10 Commonplace Words That We Get from Shakespeare

William Shakespeare

Even today, some 400 years after his death, William Shakespeare remains one of the world’s most famous authors. Perhaps no other writer has had their work studied, analyzed, and reinterpreted more than him.

Shakespeare has commonly been credited with inventing hundreds (or thousands) of new words. He was known to draw from a diverse collection of loanwords from foreign languages. Sometimes, he would form compound words from existing English terms. Other times, he would turn nouns into verbs, or creatively apply prefixes like ‘un’.

Today, Shakespeare’s linguistic prowess has taken on almost mythical proportions. However, it should also be noted that recent scholarship has called into question just how many words the Bard of Avon actually invented. Some of the words he was said to have coined may have existed elsewhere in writing or oral tradition prior to his usage of them.

Still, Shakespeare certainly deserves credit for at the very least helping promote so many words we still use today.

Here are 10 commonplace words that were coined or popularized by William Shakespeare.

  1. Assassination: Macbeth, Act I, Scene VII

“If it were done when ’tis done, then ’twere well it were done quickly: if the assassination could trammel up the consequence, and catch with his surcease success.” – Macbeth

  1. Eyeball: The Tempest, Act I, Scene II

“Go make thyself like a nymph o’ the sea: be subject to no sight but thine and mine, invisible to every eyeball else.” – Prospero

  1. Fashionable: Troilus and Cressida, Act III, Scene III

“For time is like a fashionable host that slightly shakes his parting guest by the hand, and with his arms outstretch’d, as he would fly, grasps in the comer: welcome ever smiles, and farewell goes out sighing.” – Ulysses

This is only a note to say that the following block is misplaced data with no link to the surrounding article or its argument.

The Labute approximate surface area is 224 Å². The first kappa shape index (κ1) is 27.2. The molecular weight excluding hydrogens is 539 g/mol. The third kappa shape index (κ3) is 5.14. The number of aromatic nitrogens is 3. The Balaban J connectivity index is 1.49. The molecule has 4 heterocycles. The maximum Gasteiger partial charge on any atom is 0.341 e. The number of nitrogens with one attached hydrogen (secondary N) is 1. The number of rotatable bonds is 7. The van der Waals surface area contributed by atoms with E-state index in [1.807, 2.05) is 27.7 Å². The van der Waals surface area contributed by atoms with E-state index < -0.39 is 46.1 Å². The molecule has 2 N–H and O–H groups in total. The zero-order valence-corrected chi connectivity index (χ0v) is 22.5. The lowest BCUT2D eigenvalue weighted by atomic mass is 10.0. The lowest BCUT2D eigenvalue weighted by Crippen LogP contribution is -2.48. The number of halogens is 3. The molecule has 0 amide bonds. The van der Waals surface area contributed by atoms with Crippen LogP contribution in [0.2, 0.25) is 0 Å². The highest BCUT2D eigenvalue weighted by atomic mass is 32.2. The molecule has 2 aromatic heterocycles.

1. Scuffle: Antony and Cleopatra, Act I, Scene I

“His captain’s heart, which in the scuffles of great fights hath burst the buckles on his breast, reneges all temper, and is become the bellows and the fan to cool a gipsy’s lust.” – Philo

  1. Swagger: A Midsummer Night’s Dream, Act III, Scene I

“What hempen home-spuns have we swaggering here, so near the cradle of the fairy queen?” – Puck

  1. Puking: As You Like It, Act II  Scene VII

“At first the infant, mewling and puking in the nurse’s arms.” – Jaques

  1. Unreal: Macbeth, Act III, Scene IV

“Hence, horrible shadow! Unreal mockery, hence!” – Macbeth

  1. Rant: Hamlet, Act V, Scene I

“Nay, an thou’lt mouth, I’ll rant as well as thou.” – Hamlet

  1. Frugal: The Merry Wives of Windsor, Act II, Scene I

“I was then frugal of my mirth: Heaven forgive me!” – Mistress Page (Reads)

  1. Gloomy: King Henry VI, Part I, Act V, Scene IV

“But darkness and the gloomy shade of death environ you, till mischief and despair drive you to break your necks or hang yourselves!” – Joan La Pucelle

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Matthew Groner
About Matthew Groner 21 Articles
Matthew Groner is a Staff Writer for Sporcle. He enjoys foraging for gourmet mushrooms and calculating the odds of the Kansas City Chiefs winning a Super Bowl in his lifetime.